Wednesday, November 9, 2016

The Price Paid for Freedom

Roadboy visits the Arizona Memorial

Most days I wake up pretty proud of the country of my birth.

As a nation we've made lots of errors in judgement over our history. Most we've come to admit, some we continue to avert from our gaze.

But on balance, no nation has stood as a force for good over evil more than the United States.

And when tested, either during staggering economic depressions or when confronted in war, our leaders have proven an uncanny ability to do the right thing.

Winston Churchill opined that we always do the right thing "once we have exhausted all other options".

Saturday, nearly three decades after my first visit, I returned to the Arizona Memorial in Pearl Harbor. 

And after 30 years it is still deeply moving.

The USS Arizona Memorial

A Surprise Attack
On Sunday December 7, 1941, at 7:55 am, Oahu was attacked without warning by the Japanese. The meticulously planned attack resulted in the death of more than 2,400 and the near complete destruction of America's entire fleet of battleships.

1,177 of the casualties were the sailors and marines aboard the fully fueled and armed battleship USS Arizona. When hit by a Japanese torpedo it exploded and burned for days.

A Fitting Memorial
In 1962 The USS Arizona Memorial was consecrated directly above the remains of the sunken battleship. It is white for purity. It sags in the center as the ship did signifying the damage from attack. It then rises at each end celebrating eventual victory.

The Memorial "Floats" Above the Wreckage

This memorial provides a place of remembrance of the 1,102 servicemen that perished and whose bodies still remain aboard the Arizona.

National Park Service rangers at the memorial point out that a father and son and 37 pairs (or trios) of brothers were assigned to the ship at the time of the attack. Of those 77 brothers, 62 (23 full sets of brothers) perished. 

 During My Visit This Group Came, Offered a Solemn Prayer for Peace 
Placing Flower Leis Upon the Rail

Now a sacred cemetery, as survivors die many choose to have their remains returned to the Arizona to rejoin their mates forever.

NPS Divers Continue to Inter Remains Into the Arizona

In just a few weeks, on December 7, 2016, the 5 living survivors of the Arizona are all expected to return to Pearl Harbor for the 75th anniversary of the attack.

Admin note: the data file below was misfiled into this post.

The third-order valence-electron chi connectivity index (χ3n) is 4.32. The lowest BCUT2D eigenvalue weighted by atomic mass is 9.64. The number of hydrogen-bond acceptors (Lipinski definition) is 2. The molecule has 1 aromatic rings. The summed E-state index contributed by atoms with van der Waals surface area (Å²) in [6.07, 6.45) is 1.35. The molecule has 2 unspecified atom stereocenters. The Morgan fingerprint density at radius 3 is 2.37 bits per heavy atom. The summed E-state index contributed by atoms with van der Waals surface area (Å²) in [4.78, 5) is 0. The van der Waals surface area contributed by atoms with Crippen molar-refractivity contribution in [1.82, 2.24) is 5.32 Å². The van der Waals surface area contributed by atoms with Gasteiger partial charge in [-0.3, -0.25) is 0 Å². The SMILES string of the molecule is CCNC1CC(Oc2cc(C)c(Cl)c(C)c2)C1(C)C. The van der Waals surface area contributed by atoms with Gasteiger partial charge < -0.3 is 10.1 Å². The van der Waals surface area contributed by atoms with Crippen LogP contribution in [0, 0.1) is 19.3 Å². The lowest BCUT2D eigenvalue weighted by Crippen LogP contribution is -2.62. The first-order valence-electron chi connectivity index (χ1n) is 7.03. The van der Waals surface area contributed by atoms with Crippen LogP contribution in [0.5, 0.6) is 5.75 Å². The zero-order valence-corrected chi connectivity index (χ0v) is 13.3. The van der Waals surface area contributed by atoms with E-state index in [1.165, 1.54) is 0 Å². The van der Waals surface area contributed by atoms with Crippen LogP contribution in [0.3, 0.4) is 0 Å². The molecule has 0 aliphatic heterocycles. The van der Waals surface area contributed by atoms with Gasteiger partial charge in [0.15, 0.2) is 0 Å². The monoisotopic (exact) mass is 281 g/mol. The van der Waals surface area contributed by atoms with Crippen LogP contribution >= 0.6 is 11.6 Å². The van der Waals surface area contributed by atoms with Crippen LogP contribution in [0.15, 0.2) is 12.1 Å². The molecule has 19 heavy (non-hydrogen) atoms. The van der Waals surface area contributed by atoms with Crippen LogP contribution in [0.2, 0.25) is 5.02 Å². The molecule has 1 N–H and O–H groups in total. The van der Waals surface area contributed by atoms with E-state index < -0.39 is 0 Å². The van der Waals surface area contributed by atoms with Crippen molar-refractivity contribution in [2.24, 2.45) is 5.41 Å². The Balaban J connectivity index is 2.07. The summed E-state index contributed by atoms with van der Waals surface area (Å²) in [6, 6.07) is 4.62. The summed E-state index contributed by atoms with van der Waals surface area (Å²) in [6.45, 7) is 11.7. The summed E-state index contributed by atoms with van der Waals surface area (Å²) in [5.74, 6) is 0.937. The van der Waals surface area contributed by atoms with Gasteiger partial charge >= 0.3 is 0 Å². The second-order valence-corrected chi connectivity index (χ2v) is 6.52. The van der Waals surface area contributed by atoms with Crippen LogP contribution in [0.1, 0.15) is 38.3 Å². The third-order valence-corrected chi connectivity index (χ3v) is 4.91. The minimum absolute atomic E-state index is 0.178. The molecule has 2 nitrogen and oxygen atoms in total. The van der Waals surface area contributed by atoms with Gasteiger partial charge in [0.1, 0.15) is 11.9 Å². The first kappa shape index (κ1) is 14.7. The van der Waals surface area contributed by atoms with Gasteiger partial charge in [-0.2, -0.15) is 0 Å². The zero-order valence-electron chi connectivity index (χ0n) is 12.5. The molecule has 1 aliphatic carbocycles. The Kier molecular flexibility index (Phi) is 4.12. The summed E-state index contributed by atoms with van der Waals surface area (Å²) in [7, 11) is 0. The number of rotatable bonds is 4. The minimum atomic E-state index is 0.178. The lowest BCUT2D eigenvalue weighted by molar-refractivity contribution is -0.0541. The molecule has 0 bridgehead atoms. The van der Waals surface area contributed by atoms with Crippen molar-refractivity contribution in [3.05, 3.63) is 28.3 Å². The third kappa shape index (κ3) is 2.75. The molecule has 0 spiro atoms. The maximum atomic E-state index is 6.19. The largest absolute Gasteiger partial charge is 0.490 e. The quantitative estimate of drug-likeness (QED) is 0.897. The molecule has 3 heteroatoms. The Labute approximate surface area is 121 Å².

The Memorial's Architect
The USS Arizona portion of the "Valor in the Pacific" Pearl Harbor Memorial itself was designed by architect Alfred Preis. 

 A Singular Flag Flies Above the Memorial

The Tree of Life
A Universal Symbol of Renewal

The story of Mr. Preis bears telling.  

Preis arrived in Honolulu in 1939 as an Austrian political refugee escaping Hitler's Third Reich.

I found a sad irony with today's headlines that Preis was initially welcomed and then immediately taken into custody and incarcerated in an internment camp after the attack. 

Yet, after the war Preis emerged destined to create this iconic and enduring symbol; a tangible demonstration of his love for a nation in which he found sanctuary.

Black Tears
After 75 years, the Arizona still releases about 9 quarts of oil a day (which are referred to as the "Black Tears of the Arizona").

The Tears of the Arizona
Viewed From the Decks of the USS Missouri 
On Whose Decks Japan Surrendered to the US 

Integrity and Honor
It is still customary for the sailors of all ships entering Pearl Harbor to approach the rail, stand at attention and salute the Arizona as they pass.

As for me, I left Pearl harbor with two messages I will never forget.

It is only those who have neither fired a shot nor heard the shrieks and groans of the wounded, who cry aloud for blood, more vengeance, more desolation. 
War is hell.
     William T. Sherman

And this poem

Dear Lord, 
Lest I continue my complacent way. 
Help me to remember somehow out there a man died for me today.  
As long as there be war I must ask and answer 
Am I worth dying for?
     The Poem Eleanor Roosevelt kept in her wallet during all of World War II  

Both seem important as our Nation's leadership now passes to individuals that have never faced hunger, oppression or shouldered weapons in war.

To all of America's veterans - thank you. 

Roadboy's Travels © 2016

1 comment:

IniquitousFish said...

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